Received 7 January 2016; accepted 3 May 2016; published 6 May 2016
Canonical Lagrangian has been studied in the context of classical mechanics, quantum field theory and other branches of physics. The standard form of canonical Lagrangian density is given by
Here and also action S is dimensionless then, Lagrangian density has dimension of and hence dimension of is M (here M stands for mass). Also we are considering the case of one time and one space dimension. Thus, where corresponds to time coordinate t, and corresponds to space coordinate x. Here the metric tensor is diagonal, and is given by
In this framework, Lagrangian density (1) can be written as
Here kinetic energy term is quadratic. Lagrangian density (1) has been extensively studied in the context of quantum field theory, theory of phase transition and other branches of physics  -  . In recent years, non canonical Lagrangian density has been used in the inflationary cosmological models  -  (see ref.  for further details). In the context of cosmological model, even in absence of any potential energy term, a general class of non-standard (i.e., non-quadratic) kinetic energy terms, for a scalar field, can drive an inflationary evolution of the same type as the usually considered potential driven inflation. The mathematical form of non canonical Lagrangian density is given by the following equation:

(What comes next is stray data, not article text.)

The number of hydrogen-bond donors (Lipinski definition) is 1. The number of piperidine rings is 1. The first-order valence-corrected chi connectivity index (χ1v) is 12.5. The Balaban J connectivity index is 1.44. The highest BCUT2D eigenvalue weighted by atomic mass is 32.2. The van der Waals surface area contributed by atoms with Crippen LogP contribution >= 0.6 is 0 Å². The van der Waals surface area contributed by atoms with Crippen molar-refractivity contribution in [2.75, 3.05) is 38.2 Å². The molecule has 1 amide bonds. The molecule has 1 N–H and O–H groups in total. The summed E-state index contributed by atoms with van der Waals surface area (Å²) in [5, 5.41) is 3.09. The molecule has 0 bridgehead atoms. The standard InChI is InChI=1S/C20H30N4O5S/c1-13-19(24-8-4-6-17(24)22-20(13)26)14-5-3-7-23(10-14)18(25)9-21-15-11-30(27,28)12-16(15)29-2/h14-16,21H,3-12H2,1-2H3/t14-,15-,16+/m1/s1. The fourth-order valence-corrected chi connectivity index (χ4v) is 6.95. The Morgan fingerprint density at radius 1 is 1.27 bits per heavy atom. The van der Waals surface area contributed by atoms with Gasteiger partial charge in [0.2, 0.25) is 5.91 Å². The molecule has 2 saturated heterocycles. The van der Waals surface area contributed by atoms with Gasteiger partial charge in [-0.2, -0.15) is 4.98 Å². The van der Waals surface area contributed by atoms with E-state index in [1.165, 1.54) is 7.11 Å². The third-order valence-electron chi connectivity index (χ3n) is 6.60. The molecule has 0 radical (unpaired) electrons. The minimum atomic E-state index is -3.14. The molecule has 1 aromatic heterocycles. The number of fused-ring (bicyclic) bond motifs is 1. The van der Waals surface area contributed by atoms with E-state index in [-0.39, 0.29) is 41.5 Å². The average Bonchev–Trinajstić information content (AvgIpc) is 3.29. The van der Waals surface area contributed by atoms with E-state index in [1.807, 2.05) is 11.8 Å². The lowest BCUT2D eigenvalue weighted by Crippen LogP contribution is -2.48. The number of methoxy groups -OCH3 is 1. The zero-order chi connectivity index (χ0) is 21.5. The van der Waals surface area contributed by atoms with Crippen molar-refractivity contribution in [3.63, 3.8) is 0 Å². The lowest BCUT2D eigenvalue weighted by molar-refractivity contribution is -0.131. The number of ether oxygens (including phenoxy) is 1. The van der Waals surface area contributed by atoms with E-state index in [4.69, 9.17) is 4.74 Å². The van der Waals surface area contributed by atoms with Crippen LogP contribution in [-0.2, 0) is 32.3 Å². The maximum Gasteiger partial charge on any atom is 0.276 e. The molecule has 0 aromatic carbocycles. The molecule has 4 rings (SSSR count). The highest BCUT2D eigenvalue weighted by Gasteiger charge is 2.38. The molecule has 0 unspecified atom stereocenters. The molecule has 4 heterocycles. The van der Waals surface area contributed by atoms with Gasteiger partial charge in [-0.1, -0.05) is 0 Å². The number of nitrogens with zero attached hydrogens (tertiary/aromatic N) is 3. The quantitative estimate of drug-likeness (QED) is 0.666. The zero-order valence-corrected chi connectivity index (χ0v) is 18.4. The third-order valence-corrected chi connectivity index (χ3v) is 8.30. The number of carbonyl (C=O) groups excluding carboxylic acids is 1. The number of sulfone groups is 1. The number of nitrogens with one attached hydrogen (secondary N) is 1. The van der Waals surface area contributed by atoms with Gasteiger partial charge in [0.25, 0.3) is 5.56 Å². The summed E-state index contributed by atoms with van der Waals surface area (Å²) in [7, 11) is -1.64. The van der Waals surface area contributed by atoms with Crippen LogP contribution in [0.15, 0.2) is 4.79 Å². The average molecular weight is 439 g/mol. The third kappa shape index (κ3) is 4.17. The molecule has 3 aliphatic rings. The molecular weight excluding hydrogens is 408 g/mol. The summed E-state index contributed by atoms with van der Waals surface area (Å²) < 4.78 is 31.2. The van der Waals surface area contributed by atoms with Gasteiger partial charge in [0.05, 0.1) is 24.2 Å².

where is the potential and n is an integer. For, we get the usual Lagrangian of the scalar field theory. Also, note that the Equation (4) is Lorentz invariant for any value of n. The purpose of this work is to obtain the exact solution of Equation (4) in (1 + 1)-dimension for, and for the different potentials. For, Equation (4) takes the form
Also, we are using natural units in which and action is dimensionless. In this unit is dimensionless. The corresponding equation of motion is given by
Thus the Lagrangian density is given by
From here one can see that the kinetic energy is non-quadratic and that’s why the Lagrangian is known as non-canonical Lagrangian. The corresponding equation of motion is given by